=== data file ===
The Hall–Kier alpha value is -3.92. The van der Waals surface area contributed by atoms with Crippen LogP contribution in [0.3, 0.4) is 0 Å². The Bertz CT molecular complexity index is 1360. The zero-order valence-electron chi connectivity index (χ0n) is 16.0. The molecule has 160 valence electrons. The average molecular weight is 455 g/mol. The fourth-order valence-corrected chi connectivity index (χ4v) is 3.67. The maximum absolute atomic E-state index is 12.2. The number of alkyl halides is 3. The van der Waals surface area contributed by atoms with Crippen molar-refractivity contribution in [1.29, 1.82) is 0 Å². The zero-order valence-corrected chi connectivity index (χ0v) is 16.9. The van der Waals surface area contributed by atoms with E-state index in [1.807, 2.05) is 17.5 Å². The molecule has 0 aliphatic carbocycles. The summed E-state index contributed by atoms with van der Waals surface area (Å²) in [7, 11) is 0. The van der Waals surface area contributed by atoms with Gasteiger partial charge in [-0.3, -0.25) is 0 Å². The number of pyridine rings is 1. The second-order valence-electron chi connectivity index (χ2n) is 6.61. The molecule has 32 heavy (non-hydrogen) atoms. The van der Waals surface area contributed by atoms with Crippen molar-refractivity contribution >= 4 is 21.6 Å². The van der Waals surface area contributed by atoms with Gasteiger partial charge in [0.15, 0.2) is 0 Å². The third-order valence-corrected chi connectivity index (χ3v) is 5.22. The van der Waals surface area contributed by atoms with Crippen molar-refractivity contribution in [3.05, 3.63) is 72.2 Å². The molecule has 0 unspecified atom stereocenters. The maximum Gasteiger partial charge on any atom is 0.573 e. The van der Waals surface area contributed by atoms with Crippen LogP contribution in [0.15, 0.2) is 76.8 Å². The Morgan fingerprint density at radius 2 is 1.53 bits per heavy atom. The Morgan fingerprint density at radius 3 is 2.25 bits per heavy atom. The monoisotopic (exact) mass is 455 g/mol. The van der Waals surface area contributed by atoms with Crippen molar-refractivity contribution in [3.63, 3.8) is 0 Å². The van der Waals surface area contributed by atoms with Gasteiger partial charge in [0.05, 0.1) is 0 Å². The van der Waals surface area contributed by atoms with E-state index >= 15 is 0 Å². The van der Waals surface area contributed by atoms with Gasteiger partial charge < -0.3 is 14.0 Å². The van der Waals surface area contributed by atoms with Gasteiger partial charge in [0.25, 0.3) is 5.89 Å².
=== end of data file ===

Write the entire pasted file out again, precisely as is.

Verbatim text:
The Hall–Kier alpha value is -3.92. The van der Waals surface area contributed by atoms with Crippen LogP contribution in [0.3, 0.4) is 0 Å². The Bertz CT molecular complexity index is 1360. The zero-order valence-electron chi connectivity index (χ0n) is 16.0. The molecule has 160 valence electrons. The average molecular weight is 455 g/mol. The fourth-order valence-corrected chi connectivity index (χ4v) is 3.67. The maximum absolute atomic E-state index is 12.2. The number of alkyl halides is 3. The van der Waals surface area contributed by atoms with Crippen molar-refractivity contribution in [1.29, 1.82) is 0 Å². The zero-order valence-corrected chi connectivity index (χ0v) is 16.9. The van der Waals surface area contributed by atoms with E-state index in [1.807, 2.05) is 17.5 Å². The molecule has 0 aliphatic carbocycles. The summed E-state index contributed by atoms with van der Waals surface area (Å²) in [7, 11) is 0. The van der Waals surface area contributed by atoms with Gasteiger partial charge in [-0.3, -0.25) is 0 Å². The number of pyridine rings is 1. The second-order valence-electron chi connectivity index (χ2n) is 6.61. The molecule has 32 heavy (non-hydrogen) atoms. The van der Waals surface area contributed by atoms with Crippen molar-refractivity contribution >= 4 is 21.6 Å². The van der Waals surface area contributed by atoms with Gasteiger partial charge in [0.15, 0.2) is 0 Å². The third-order valence-corrected chi connectivity index (χ3v) is 5.22. The van der Waals surface area contributed by atoms with Crippen molar-refractivity contribution in [3.05, 3.63) is 72.2 Å². The molecule has 0 unspecified atom stereocenters. The maximum Gasteiger partial charge on any atom is 0.573 e. The van der Waals surface area contributed by atoms with Crippen LogP contribution in [0.15, 0.2) is 76.8 Å². The Morgan fingerprint density at radius 2 is 1.53 bits per heavy atom. The Morgan fingerprint density at radius 3 is 2.25 bits per heavy atom. The monoisotopic (exact) mass is 455 g/mol. The van der Waals surface area contributed by atoms with Crippen molar-refractivity contribution in [3.63, 3.8) is 0 Å². The van der Waals surface area contributed by atoms with Gasteiger partial charge in [0.05, 0.1) is 0 Å². The van der Waals surface area contributed by atoms with E-state index >= 15 is 0 Å². The van der Waals surface area contributed by atoms with Gasteiger partial charge < -0.3 is 14.0 Å². The van der Waals surface area contributed by atoms with Gasteiger partial charge in [0.25, 0.3) is 5.89 Å².